I loved how Wanda Vanderveen assured me of this in our Second Bloom interview. Wanda is a pyschotherapist with a masters of counselling and has successfully raised four kids, who are currently in the boomerang phase, she calls it, of leaving and coming back to the nest, but most mostly leaving. In other words, she's knows some stuff and has lived some stuff.

Below is a short audio clip of our talk about what it's like to launch kids into adulthood. (Just hit play on video to listen. And if you're reading this in email. Click to the blog.)

Did you catch that? Where Wanda says about launching young adults, "I would question the honesty of any parent who said 'let's do this again!'"

It's just going to be like this, regardless. The self-doubt, especially if you're prone that way like I am. The uncertainty. The nocturnal hand wringing.

It's called raising kids.

Later in the week I wake up on another night. Damien's using earplugs for the time being, the fan is running just as it was when I turned it on before bed.

Whatever was plaguing me a few days ago lays dormant. Having talked myself down from that ledge, yet again.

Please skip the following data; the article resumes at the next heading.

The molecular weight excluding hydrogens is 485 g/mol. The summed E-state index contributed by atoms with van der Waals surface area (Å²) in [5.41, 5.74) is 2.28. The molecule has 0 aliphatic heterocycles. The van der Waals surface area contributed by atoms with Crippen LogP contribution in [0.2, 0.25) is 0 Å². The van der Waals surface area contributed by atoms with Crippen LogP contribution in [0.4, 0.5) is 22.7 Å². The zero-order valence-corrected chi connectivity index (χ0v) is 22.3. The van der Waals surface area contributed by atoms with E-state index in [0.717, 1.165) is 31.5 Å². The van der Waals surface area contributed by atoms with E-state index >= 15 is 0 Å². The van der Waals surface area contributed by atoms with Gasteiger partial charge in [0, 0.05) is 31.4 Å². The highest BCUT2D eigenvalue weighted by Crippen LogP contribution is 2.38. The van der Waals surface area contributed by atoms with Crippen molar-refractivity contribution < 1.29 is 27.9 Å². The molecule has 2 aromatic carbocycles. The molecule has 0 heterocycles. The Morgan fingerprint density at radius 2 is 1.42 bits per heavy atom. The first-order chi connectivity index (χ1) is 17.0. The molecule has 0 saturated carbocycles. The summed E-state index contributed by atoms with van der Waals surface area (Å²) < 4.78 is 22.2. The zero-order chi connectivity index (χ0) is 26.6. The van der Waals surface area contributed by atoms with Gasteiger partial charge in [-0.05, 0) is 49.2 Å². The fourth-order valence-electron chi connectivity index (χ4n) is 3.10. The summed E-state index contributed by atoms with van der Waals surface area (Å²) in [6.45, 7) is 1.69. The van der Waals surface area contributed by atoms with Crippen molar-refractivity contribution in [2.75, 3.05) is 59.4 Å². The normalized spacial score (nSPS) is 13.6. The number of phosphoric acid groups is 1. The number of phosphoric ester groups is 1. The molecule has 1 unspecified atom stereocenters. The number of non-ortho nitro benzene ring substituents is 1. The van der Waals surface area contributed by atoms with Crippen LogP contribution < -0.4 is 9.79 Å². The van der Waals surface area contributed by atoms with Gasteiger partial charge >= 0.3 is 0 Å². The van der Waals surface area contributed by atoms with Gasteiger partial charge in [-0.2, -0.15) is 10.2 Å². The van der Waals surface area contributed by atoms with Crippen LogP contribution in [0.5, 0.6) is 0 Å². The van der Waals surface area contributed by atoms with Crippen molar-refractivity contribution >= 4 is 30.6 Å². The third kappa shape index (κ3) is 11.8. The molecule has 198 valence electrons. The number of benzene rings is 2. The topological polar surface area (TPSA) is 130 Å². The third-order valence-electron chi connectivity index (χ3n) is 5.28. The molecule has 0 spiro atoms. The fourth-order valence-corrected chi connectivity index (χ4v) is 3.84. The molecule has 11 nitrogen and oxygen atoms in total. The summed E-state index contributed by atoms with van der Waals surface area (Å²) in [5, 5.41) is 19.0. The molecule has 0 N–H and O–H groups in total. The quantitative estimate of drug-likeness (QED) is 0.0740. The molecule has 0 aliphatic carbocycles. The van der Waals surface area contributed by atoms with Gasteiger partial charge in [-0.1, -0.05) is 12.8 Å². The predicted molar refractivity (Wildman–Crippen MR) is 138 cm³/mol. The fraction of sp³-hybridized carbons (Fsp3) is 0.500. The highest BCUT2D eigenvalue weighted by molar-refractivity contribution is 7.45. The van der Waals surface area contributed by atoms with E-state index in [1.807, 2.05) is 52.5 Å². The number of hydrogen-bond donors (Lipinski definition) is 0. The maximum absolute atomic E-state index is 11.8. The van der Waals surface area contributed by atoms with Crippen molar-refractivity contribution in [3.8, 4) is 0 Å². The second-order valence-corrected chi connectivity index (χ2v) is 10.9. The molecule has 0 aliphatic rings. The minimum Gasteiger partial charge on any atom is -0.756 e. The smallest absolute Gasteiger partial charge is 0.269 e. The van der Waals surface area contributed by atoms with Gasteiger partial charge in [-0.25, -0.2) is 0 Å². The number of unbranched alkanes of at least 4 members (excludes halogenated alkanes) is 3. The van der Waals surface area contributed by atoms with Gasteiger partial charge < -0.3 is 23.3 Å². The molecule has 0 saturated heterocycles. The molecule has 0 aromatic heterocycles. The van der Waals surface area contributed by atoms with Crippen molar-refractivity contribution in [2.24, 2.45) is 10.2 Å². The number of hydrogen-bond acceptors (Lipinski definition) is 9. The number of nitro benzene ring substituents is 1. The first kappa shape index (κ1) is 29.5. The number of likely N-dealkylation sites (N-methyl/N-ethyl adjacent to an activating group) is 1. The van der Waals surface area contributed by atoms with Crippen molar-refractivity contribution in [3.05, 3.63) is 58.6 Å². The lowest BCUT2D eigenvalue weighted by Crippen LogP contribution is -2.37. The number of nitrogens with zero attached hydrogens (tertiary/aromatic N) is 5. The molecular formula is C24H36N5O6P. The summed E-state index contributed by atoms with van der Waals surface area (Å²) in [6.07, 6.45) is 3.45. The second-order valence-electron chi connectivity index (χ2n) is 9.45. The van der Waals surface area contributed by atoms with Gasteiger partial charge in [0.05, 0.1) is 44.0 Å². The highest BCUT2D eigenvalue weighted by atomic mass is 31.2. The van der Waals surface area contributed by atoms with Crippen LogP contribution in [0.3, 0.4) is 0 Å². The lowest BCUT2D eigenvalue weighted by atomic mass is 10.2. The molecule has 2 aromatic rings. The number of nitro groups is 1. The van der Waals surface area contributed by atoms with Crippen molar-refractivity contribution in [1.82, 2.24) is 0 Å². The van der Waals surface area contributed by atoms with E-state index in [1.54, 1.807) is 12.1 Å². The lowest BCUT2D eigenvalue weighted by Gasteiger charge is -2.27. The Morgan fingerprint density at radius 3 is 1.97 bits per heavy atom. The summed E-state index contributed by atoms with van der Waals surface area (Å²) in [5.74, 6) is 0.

We didn't fail our children in any way that is more significant than the normal, run-of-the-mill parenting fails. The future is uncertain, as it is for all us. Which also makes it full of possibility, hope, and potential.

Sure, not everything is possible for my kids because of their context and experience, temperament and interests; but a heck ton of options remain open to them because of their context and experience, temperament and interests.

Tonight it's not anxiety that comes calling, it's the comfort of the simple fact that the three people I love most and care for most deeply, the babies I would give my life for and have given my life to, are sleeping under this roof. They are all of sound mind, body, and spirit. I breathe deep of this knowledge. I let that gratitude settle over my body, better than a down duvet.

Right now, here, it's all good.

It's not about finding the easiest path, though seriously I'm always looking for it. And it seems somewhere to the left, or just to the right, or maybe up ahead, or the road that someone else is walking.

My kids face obstacles that stand in their way, potholes and pitfalls and detours. And they have already walked through some really painful and difficult stuff, to be quite frank. But that's life. The point is not taking that away (as if we could!) but walking with and walking through.

And on this night I remember all that. And I remind myself, this is the time you will look back upon and miss. Your people all under one roof, tucked in bed, safe for the night.

Renee Tougas participates in affiliate marketing, including the Amazon Services LLC Associates Program. Whenever you buy something on Amazon from a link you clicked here, I get a (very) small percentage of that sale. See disclosure for further explanation.